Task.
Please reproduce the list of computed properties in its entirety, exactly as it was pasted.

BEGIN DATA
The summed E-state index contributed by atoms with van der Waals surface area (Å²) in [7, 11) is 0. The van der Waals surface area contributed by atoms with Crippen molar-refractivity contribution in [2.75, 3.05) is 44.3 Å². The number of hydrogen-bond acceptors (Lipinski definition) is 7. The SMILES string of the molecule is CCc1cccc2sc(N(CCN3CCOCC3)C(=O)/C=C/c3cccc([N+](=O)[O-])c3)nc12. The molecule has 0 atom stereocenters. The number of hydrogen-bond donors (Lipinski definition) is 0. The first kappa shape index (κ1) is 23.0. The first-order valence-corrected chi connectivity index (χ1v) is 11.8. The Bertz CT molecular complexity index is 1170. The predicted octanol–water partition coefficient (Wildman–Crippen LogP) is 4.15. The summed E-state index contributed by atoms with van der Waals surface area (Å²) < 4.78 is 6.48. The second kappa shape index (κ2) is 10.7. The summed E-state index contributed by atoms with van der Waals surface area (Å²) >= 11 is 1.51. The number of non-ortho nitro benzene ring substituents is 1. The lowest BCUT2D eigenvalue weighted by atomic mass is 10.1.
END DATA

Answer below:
The summed E-state index contributed by atoms with van der Waals surface area (Å²) in [7, 11) is 0. The van der Waals surface area contributed by atoms with Crippen molar-refractivity contribution in [2.75, 3.05) is 44.3 Å². The number of hydrogen-bond acceptors (Lipinski definition) is 7. The SMILES string of the molecule is CCc1cccc2sc(N(CCN3CCOCC3)C(=O)/C=C/c3cccc([N+](=O)[O-])c3)nc12. The molecule has 0 atom stereocenters. The number of hydrogen-bond donors (Lipinski definition) is 0. The first kappa shape index (κ1) is 23.0. The first-order valence-corrected chi connectivity index (χ1v) is 11.8. The Bertz CT molecular complexity index is 1170. The predicted octanol–water partition coefficient (Wildman–Crippen LogP) is 4.15. The summed E-state index contributed by atoms with van der Waals surface area (Å²) < 4.78 is 6.48. The second kappa shape index (κ2) is 10.7. The summed E-state index contributed by atoms with van der Waals surface area (Å²) >= 11 is 1.51. The number of non-ortho nitro benzene ring substituents is 1. The lowest BCUT2D eigenvalue weighted by atomic mass is 10.1.